Riyadh and Cairo actively move to shore up Abadi
London - Regional heavyweights Saudi Arabia and Egypt are actively supporting Iraqi Prime Minister Haider al-Abadi to help return Baghdad to the Arab fold.
High-ranking officials from all three countries have exchanged visits, signed agreements and set up councils in what are considered significant indicators of thawing relations.
Egyptian Foreign Minister Sameh Shoukry travelled to Baghdad July 19 for meetings with Iraqi officials, including President Fuad Masum and Foreign Minister Ibrahim al- Jaafari.
Jaafari called for more collaboration with Egypt in combating terrorism. “It is necessary to strengthen intelligence cooperation between Iraq and Egypt to undermine Daesh,” Jaafari said, using an Arabic acronym for the Islamic State (ISIS). He said Iraq was “ready to back Egypt in the face of terrorism the same way Egypt supported Iraq’s stability and security.”
The pledges to cooperate against ISIS come after a gruelling 9-month battle between Iraqi forces and the extremists in Mosul, with Abadi declaring victory July 10.
“Cooperation between Iraq and Egypt is necessary to defeat Daesh,” Shoukry said.
The liberation of Mosul was a major victory for Baghdad both domestically and regionally and reinvigorated the Iraqi leadership. Iraqi political analyst Hisham al- Hashimi said the events in Mosul restored “confidence of Arab countries in Iraq and its efforts in the fight against terrorism.”
“Neighbouring countries and other Arab countries, such as Egypt, have alliances in counterterrorism and programmes in that regard in Syria and Libya and partly in Iraq,” Hashimi said, adding that Iraq could provide help in those efforts.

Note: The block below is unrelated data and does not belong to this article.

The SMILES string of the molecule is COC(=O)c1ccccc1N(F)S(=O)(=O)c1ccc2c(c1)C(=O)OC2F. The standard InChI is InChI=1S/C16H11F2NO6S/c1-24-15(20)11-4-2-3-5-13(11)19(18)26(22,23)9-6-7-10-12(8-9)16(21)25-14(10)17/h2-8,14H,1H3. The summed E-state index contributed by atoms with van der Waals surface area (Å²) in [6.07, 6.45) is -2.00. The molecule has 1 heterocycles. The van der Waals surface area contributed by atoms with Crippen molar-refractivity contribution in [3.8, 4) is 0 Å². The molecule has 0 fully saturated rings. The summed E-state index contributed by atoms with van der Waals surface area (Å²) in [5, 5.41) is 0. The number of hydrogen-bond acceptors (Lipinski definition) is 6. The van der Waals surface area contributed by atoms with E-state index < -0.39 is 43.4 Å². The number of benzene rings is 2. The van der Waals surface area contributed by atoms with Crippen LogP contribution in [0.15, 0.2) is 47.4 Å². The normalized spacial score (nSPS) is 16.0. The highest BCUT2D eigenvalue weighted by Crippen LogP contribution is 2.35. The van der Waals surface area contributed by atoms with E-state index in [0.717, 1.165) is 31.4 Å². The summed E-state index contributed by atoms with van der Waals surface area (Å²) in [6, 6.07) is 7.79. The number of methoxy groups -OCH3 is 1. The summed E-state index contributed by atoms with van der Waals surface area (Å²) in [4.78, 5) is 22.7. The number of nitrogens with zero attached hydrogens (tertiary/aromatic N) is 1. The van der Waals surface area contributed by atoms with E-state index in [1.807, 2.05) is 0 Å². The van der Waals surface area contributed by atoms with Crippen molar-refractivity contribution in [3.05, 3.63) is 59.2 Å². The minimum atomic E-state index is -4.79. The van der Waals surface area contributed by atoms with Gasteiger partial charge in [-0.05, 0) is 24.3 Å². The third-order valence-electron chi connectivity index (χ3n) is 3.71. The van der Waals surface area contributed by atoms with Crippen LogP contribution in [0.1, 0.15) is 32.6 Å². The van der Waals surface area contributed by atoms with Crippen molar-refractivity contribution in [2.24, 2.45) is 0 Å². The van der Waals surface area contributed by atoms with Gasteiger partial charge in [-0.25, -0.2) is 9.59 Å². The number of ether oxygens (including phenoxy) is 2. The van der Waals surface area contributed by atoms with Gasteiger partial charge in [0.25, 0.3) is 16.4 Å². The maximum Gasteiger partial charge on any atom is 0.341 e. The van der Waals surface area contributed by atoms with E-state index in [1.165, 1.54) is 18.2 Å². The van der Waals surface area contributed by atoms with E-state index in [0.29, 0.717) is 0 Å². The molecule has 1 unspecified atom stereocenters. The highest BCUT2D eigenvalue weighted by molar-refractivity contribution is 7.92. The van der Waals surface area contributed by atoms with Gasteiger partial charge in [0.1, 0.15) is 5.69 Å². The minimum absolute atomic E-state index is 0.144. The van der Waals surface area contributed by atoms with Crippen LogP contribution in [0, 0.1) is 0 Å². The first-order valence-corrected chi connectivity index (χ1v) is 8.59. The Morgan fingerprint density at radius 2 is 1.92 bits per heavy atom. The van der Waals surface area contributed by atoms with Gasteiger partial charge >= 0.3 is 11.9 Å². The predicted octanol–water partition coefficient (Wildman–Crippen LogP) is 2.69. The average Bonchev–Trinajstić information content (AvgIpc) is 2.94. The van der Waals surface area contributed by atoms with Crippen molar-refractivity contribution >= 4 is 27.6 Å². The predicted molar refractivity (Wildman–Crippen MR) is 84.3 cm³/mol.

Iraqi Interior Minister Qassim al- Araji and a delegation of Iraqi officials went to Saudi Arabia and met with the Saudi Crown Prince Mohammed bin Salman bin Abdulaziz and newly appointed Interior Minister Prince Abdulaziz bin Saud bin Nayef.
In a statement, Iraqi Interior Ministry adviser Wahhab al-Tai said Crown Prince Mohammed stressed the kingdom’s support for the Iraqi people and government and expressed readiness to cooperate with Iraq in all fields.
The Iraqi Ambassador to Riyadh Mahmoud al-Ani said discussions centred on the Iraqi community in the kingdom, the reopening of borders and the resumption of direct flights between Riyadh and Baghdad, the London-based Asharq Al- Awsat reported.
Observers said Araji is likely to survive any domestic fallout from the visit due to his ties to Tehran and his high-ranking position in the Badr Organisation.
Efforts by Saudi Arabia to re-engage Iraq started when Saudi Foreign Minister Adel al-Jubeir made a surprise visit in February to Baghdad, the first by a high-ranking Saudi official since 2003. In June, Abadi met with Saudi King Salman bin Abdulaziz Al Saud in Jeddah, Saudi Arabia.
“The countries agreed to establish a coordination council to upgrade relations to the hoped for strategic level and open new horizons for cooperation in different fields,” a statement carried by the official Saudi Press Agency said.
Saudi-Iraqi relations deteriorated under Saddam Hussein after the invasion of Kuwait in 1990 and the subsequent war. Relations worsened following the 2003 war in which Saddam was removed from power. This resulted in the empowerment of the country’s Shia majority and the marginalisation and persecution of Iraq’s Sunni minority.